It’s been roughly a month since Microsoft’s next generation console was revealed – the Xbox Series X. Set to launch in “Holiday 2020,” the console will usher in the next generation of gaming, and all the improvements that come with it. For Microsoft however, the handover period from the Xbox One to the Series X, might take longer than people expected. In an interview with MCVUK, the head of Microsoft Studios, Matt Booty, revealed that for its first year, all first-party Xbox Series X titles will also be playable on the Xbox One.
Typically, when a new console is announced and launched, it brings with it a selection of first-party titles, focused on highlighting the vast improvements that are only possible thanks to the new hardware. Be it higher resolutions, greater framerates, larger worlds, or smarter enemies, first-party studios are tasked with taking advantage of the new hardware in as many ways as possible. The first few years of the Xbox Series X however is likely to be limited by the previous generation of Xbox.
In the interview, Matt Booty claimed that “[a]s our content comes out over the next year, two years, all of our games, sort of like PC, will play up and down that family of devices. . . We want to make sure that if someone invests in Xbox between now and [Series X] that they feel that they made a good investment and that we’re committed to them with content.”
While it was already known that Halo: Infinite would be launching on both the Xbox One and Series X, it is interesting to see that for up to a year after launch, all first-party Xbox Series X titles will be releasing for Xbox One as well.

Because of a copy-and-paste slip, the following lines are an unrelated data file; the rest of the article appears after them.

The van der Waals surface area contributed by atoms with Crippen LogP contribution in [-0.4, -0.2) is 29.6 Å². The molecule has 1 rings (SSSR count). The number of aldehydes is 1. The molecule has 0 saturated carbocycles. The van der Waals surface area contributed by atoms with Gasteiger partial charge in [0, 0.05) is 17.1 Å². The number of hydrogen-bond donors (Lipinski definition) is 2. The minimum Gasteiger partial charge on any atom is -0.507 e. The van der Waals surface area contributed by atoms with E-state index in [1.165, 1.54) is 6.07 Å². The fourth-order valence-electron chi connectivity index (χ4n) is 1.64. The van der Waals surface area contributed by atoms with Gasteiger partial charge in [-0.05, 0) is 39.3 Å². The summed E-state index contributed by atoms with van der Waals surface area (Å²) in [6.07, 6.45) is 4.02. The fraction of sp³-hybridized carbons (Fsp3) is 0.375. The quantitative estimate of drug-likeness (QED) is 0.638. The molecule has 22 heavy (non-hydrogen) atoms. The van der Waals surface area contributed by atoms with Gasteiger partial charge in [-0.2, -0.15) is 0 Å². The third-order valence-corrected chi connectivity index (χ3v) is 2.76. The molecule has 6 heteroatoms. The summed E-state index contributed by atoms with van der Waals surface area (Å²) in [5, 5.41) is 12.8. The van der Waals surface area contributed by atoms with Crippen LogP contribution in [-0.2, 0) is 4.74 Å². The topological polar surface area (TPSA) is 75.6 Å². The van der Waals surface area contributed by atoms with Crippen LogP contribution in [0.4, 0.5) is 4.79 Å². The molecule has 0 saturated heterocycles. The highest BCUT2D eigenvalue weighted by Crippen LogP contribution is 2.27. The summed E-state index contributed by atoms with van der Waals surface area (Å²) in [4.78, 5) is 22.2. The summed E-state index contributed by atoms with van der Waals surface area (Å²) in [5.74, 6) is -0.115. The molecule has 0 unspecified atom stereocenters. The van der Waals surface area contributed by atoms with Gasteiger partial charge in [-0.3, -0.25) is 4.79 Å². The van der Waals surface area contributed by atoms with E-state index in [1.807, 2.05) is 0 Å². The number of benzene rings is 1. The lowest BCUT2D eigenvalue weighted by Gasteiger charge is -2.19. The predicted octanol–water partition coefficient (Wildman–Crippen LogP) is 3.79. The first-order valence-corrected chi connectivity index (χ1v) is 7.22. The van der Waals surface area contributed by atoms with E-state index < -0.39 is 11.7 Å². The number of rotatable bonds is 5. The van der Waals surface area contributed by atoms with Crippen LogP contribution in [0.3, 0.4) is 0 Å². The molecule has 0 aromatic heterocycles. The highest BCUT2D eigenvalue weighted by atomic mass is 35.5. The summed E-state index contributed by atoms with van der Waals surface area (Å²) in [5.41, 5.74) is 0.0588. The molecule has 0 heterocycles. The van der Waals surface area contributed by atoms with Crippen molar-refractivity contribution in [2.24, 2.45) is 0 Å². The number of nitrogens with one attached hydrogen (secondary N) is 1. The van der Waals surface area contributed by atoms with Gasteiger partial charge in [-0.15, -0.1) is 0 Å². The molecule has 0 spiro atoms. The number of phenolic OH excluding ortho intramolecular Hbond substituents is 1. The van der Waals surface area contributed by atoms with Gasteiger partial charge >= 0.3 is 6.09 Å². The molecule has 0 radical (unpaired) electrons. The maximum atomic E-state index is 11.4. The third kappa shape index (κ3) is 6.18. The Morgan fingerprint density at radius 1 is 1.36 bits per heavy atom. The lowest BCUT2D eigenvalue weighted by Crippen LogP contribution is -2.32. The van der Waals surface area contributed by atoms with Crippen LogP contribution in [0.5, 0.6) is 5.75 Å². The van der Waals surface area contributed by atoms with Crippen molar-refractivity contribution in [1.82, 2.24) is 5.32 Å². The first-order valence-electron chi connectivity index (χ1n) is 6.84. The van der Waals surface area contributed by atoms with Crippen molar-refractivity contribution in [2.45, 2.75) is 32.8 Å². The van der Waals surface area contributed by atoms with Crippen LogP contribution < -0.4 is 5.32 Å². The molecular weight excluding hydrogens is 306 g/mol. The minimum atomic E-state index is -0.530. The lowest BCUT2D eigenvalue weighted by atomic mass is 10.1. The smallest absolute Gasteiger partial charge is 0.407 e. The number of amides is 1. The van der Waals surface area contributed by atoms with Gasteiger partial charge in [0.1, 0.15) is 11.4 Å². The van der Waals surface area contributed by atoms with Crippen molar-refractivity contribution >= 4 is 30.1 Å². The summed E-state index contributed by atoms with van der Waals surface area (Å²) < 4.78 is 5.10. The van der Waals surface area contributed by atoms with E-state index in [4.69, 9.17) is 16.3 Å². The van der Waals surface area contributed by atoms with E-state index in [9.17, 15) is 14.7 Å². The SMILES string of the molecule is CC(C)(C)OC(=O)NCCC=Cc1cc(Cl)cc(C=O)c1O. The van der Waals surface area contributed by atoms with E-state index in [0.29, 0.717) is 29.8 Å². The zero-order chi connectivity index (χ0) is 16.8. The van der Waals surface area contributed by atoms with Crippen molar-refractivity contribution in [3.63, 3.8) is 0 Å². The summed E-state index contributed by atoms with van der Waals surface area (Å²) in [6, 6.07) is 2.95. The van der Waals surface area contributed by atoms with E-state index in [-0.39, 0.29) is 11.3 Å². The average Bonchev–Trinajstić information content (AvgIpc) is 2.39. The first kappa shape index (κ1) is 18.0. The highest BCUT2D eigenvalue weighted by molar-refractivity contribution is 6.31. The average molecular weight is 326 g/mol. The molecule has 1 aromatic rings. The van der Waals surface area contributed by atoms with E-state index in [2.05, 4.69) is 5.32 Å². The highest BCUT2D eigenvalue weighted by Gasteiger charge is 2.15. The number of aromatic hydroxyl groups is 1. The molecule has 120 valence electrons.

As mentioned by Booty, this strategy is in service of ensuring that Xbox fans “feel that they made a good investment and that we’re [Xbox] committed to them with content”. This may also backfire however, as it means that the Xbox Series X will be limited by the hardware capabilities of a console from 7 years ago. PlayStation meanwhile, have already announced a PlayStation 5 exclusive title, Godfall.
Microsoft’s intention with this move is to allow as many people to play its games as possible. While this strategy may lead to goodwill with its fans, likewise, it might lead to buyer’s remorse upon the release of the Xbox Series X later this year. Time will tell whether this strategy pays off for Microsoft.
KitGuru says: What do you think of Microsoft’s decision? Do you appreciate the pro-consumer move, or would you rather start the next generation with truly next-gen only experiences? Will the strategy pay off in your opinion? Let us know down below.